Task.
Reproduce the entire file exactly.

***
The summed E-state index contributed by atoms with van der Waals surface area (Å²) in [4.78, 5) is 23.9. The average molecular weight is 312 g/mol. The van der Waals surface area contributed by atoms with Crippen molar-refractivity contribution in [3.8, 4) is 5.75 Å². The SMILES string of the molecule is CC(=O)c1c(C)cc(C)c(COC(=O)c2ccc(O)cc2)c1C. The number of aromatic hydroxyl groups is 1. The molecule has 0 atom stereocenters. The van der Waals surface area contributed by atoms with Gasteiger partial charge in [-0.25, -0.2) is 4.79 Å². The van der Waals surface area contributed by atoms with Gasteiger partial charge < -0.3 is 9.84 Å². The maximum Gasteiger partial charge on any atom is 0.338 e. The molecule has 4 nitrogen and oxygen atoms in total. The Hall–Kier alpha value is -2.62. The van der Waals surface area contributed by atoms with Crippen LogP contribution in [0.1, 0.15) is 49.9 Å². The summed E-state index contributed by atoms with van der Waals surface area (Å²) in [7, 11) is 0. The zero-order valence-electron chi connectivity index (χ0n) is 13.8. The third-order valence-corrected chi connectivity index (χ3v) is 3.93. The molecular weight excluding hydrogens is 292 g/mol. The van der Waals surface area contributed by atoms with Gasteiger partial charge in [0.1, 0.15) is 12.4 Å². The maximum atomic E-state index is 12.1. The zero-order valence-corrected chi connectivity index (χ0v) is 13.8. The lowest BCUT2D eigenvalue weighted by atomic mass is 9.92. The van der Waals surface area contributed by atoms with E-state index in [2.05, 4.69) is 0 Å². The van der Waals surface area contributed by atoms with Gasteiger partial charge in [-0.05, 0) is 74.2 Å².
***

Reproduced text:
The summed E-state index contributed by atoms with van der Waals surface area (Å²) in [4.78, 5) is 23.9. The average molecular weight is 312 g/mol. The van der Waals surface area contributed by atoms with Crippen molar-refractivity contribution in [3.8, 4) is 5.75 Å². The SMILES string of the molecule is CC(=O)c1c(C)cc(C)c(COC(=O)c2ccc(O)cc2)c1C. The number of aromatic hydroxyl groups is 1. The molecule has 0 atom stereocenters. The van der Waals surface area contributed by atoms with Gasteiger partial charge in [-0.25, -0.2) is 4.79 Å². The van der Waals surface area contributed by atoms with Gasteiger partial charge < -0.3 is 9.84 Å². The maximum Gasteiger partial charge on any atom is 0.338 e. The molecule has 4 nitrogen and oxygen atoms in total. The Hall–Kier alpha value is -2.62. The van der Waals surface area contributed by atoms with Crippen LogP contribution in [0.1, 0.15) is 49.9 Å². The summed E-state index contributed by atoms with van der Waals surface area (Å²) in [7, 11) is 0. The zero-order valence-electron chi connectivity index (χ0n) is 13.8. The third-order valence-corrected chi connectivity index (χ3v) is 3.93. The molecular weight excluding hydrogens is 292 g/mol. The van der Waals surface area contributed by atoms with Gasteiger partial charge in [0.1, 0.15) is 12.4 Å². The maximum atomic E-state index is 12.1. The zero-order valence-corrected chi connectivity index (χ0v) is 13.8. The lowest BCUT2D eigenvalue weighted by atomic mass is 9.92. The van der Waals surface area contributed by atoms with E-state index in [2.05, 4.69) is 0 Å². The van der Waals surface area contributed by atoms with Gasteiger partial charge in [-0.05, 0) is 74.2 Å².